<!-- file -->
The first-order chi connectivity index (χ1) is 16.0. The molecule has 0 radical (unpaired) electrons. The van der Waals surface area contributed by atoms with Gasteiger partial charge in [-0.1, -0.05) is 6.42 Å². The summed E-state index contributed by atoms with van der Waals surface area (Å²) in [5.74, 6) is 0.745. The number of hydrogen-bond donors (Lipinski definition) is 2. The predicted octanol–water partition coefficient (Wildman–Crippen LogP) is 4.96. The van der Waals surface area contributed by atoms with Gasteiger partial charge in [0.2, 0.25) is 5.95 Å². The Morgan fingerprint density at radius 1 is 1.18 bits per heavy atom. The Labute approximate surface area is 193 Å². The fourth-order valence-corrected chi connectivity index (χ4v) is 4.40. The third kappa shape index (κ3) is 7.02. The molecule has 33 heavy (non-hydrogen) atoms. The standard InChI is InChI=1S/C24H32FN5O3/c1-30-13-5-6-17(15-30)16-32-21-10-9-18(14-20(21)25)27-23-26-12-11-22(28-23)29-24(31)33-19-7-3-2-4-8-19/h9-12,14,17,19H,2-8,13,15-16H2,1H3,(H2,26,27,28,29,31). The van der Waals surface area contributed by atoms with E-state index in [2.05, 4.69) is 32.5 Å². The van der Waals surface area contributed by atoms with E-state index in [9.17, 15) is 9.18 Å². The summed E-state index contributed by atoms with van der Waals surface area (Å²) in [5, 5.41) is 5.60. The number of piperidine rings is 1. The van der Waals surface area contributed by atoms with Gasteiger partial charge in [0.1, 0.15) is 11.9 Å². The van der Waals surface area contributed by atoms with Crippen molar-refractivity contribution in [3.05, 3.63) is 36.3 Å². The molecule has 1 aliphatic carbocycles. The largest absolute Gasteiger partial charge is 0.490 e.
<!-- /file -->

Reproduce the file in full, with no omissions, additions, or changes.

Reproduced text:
The first-order chi connectivity index (χ1) is 16.0. The molecule has 0 radical (unpaired) electrons. The van der Waals surface area contributed by atoms with Gasteiger partial charge in [-0.1, -0.05) is 6.42 Å². The summed E-state index contributed by atoms with van der Waals surface area (Å²) in [5.74, 6) is 0.745. The number of hydrogen-bond donors (Lipinski definition) is 2. The predicted octanol–water partition coefficient (Wildman–Crippen LogP) is 4.96. The van der Waals surface area contributed by atoms with Gasteiger partial charge in [0.2, 0.25) is 5.95 Å². The Morgan fingerprint density at radius 1 is 1.18 bits per heavy atom. The Labute approximate surface area is 193 Å². The fourth-order valence-corrected chi connectivity index (χ4v) is 4.40. The third kappa shape index (κ3) is 7.02. The molecule has 33 heavy (non-hydrogen) atoms. The standard InChI is InChI=1S/C24H32FN5O3/c1-30-13-5-6-17(15-30)16-32-21-10-9-18(14-20(21)25)27-23-26-12-11-22(28-23)29-24(31)33-19-7-3-2-4-8-19/h9-12,14,17,19H,2-8,13,15-16H2,1H3,(H2,26,27,28,29,31). The van der Waals surface area contributed by atoms with E-state index in [2.05, 4.69) is 32.5 Å². The van der Waals surface area contributed by atoms with E-state index in [9.17, 15) is 9.18 Å². The summed E-state index contributed by atoms with van der Waals surface area (Å²) in [5, 5.41) is 5.60. The number of piperidine rings is 1. The van der Waals surface area contributed by atoms with Gasteiger partial charge in [0.1, 0.15) is 11.9 Å². The van der Waals surface area contributed by atoms with Crippen molar-refractivity contribution in [3.05, 3.63) is 36.3 Å². The molecule has 1 aliphatic carbocycles. The largest absolute Gasteiger partial charge is 0.490 e.